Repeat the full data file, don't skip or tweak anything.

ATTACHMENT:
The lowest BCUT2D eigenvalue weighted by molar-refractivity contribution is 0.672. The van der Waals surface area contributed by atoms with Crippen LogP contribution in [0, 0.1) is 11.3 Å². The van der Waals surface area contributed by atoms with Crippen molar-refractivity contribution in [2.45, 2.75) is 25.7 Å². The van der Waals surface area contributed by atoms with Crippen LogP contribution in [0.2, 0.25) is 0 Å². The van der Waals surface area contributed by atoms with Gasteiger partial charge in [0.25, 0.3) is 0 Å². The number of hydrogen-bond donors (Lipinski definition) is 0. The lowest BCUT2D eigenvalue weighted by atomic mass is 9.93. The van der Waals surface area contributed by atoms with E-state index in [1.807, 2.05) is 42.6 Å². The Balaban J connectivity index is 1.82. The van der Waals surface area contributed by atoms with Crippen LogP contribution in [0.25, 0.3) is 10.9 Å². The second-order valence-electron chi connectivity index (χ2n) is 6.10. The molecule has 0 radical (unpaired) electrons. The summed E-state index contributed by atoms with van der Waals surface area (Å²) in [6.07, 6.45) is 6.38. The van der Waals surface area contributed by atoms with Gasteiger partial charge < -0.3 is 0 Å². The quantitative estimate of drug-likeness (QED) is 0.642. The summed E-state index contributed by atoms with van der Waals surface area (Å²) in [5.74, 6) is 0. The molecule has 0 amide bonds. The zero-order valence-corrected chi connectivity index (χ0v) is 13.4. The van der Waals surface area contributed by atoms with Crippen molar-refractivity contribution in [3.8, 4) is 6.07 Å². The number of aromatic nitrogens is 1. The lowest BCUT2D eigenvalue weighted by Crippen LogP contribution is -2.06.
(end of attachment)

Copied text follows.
The lowest BCUT2D eigenvalue weighted by molar-refractivity contribution is 0.672. The van der Waals surface area contributed by atoms with Crippen LogP contribution in [0, 0.1) is 11.3 Å². The van der Waals surface area contributed by atoms with Crippen molar-refractivity contribution in [2.45, 2.75) is 25.7 Å². The van der Waals surface area contributed by atoms with Crippen LogP contribution in [0.2, 0.25) is 0 Å². The van der Waals surface area contributed by atoms with Gasteiger partial charge in [0.25, 0.3) is 0 Å². The number of hydrogen-bond donors (Lipinski definition) is 0. The lowest BCUT2D eigenvalue weighted by atomic mass is 9.93. The van der Waals surface area contributed by atoms with E-state index in [1.807, 2.05) is 42.6 Å². The Balaban J connectivity index is 1.82. The van der Waals surface area contributed by atoms with Crippen LogP contribution in [0.25, 0.3) is 10.9 Å². The second-order valence-electron chi connectivity index (χ2n) is 6.10. The molecule has 0 radical (unpaired) electrons. The summed E-state index contributed by atoms with van der Waals surface area (Å²) in [6.07, 6.45) is 6.38. The van der Waals surface area contributed by atoms with Gasteiger partial charge < -0.3 is 0 Å². The quantitative estimate of drug-likeness (QED) is 0.642. The summed E-state index contributed by atoms with van der Waals surface area (Å²) in [5.74, 6) is 0. The molecule has 0 amide bonds. The zero-order valence-corrected chi connectivity index (χ0v) is 13.4. The van der Waals surface area contributed by atoms with Crippen molar-refractivity contribution in [3.8, 4) is 6.07 Å². The number of aromatic nitrogens is 1. The lowest BCUT2D eigenvalue weighted by Crippen LogP contribution is -2.06.